House minority leader Nancy Pelosi defended Bernie Sanders, calling the presidential candidate “a positive force in the Democratic Party.”

"He has awakened in some people an interest in the political process that wasn't there,” Pelosi said during a press briefing Friday. “He has encouraged young people to channel their interest in public service and community leadership into a political place, because this is where decisions are made that'll affect their future and their lives.”

“And I think that's positive,” Pelosi added.

The approval of Rep. Pelosi, who represents California's 12th district, comes as party leaders and the Clinton campaign grow increasingly frustrated with the extended primary contest between Sanders and Democratic frontrunner Hillary Clinton. Some Clinton supporters feel Sanders is contributing to a negative perception of their candidate, as she faces heat from progressives as well as the Republican frontrunner Donald Trump.

One Clinton ally told the Hill the Sanders-Clinton face off is a “worst-case scenario.”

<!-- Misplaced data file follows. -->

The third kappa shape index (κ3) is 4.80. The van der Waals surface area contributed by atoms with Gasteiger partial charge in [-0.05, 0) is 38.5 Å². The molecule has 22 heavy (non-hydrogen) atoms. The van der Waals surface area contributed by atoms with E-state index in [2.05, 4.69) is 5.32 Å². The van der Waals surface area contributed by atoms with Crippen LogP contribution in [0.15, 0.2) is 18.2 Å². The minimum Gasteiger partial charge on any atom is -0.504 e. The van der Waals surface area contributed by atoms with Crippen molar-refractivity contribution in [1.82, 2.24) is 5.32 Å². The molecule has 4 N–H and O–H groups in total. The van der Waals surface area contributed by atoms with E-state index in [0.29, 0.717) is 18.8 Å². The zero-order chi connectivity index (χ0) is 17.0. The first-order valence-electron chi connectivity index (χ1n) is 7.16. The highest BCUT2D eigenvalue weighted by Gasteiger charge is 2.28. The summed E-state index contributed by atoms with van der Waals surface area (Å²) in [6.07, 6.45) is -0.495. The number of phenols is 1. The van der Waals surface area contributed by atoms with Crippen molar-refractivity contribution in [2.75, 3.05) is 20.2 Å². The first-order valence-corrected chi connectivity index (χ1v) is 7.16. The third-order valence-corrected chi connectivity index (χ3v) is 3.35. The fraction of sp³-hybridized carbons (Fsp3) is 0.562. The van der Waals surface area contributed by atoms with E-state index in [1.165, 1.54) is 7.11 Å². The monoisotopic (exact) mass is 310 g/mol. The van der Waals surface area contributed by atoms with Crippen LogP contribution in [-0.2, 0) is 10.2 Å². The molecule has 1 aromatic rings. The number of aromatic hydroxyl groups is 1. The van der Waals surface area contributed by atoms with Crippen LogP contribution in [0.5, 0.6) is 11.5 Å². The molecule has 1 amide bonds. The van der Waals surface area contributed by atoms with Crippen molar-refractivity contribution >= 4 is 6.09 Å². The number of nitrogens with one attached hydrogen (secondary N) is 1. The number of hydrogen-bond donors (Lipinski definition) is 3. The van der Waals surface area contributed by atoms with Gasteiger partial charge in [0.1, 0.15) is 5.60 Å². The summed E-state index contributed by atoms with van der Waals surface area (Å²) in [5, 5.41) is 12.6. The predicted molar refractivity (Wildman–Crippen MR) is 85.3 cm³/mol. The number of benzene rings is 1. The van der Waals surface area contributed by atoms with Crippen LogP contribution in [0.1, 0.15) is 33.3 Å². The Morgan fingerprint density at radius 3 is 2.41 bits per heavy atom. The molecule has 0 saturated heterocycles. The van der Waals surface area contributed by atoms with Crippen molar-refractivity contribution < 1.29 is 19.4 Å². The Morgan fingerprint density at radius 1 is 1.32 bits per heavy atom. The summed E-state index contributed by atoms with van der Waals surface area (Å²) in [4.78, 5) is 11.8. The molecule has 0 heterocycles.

“Unfortunately, [Sanders] is choosing the path of burning down the house,” the ally, who spoke under the condition of anonymity, told the Hill. “He continues with character attacks against Hillary. He continues with calling the Democratic Party corrupt, and he not only risks damaging Hillary Clinton and the Democratic Party but he's currently doing it.”

Sanders continues to push forward in the race for the Democratic nomination, despite trailing Clinton in pledged delegates. Still, the Vermont senator—who has won 18 of the 41 states that have held primary contests—insists he is the right candidate to take on Trump in the general election.

“There are a lot of people out there, many of the pundits and politicians, they say, Bernie Sanders should drop out," Sanders said Tuesday at a campaign rally in California, shortly after defeating Clinton in Oregon. “The people of California should not have the right to determine who the next president will be.”

“We are in till the last ballot is cast," Sanders promised.

In an interview Thursday, Clinton maintained she would be the party nominee, telling CNN’s Chris Cuomo there's “no way I won’t be.”

“[Sanders] said the other day that he'll do everything possible to defeat Donald Trump,” Clinton said, in an obvious reminder to Sanders. “He said he'd work seven days a week. I take him at his word. I think the threat that Donald Trump poses is so dramatic to our country, to our democracy and our economy that I certainly expect Sen. Sanders to do what he said he would.”

But Pelosi, who has declined to endorse either candidate, said she’s encouraged by the enthusiasm generated by the Sanders campaign.

"The exuberance of our members is always something wonderful to behold," Pelosi said. "And at some point, to channel."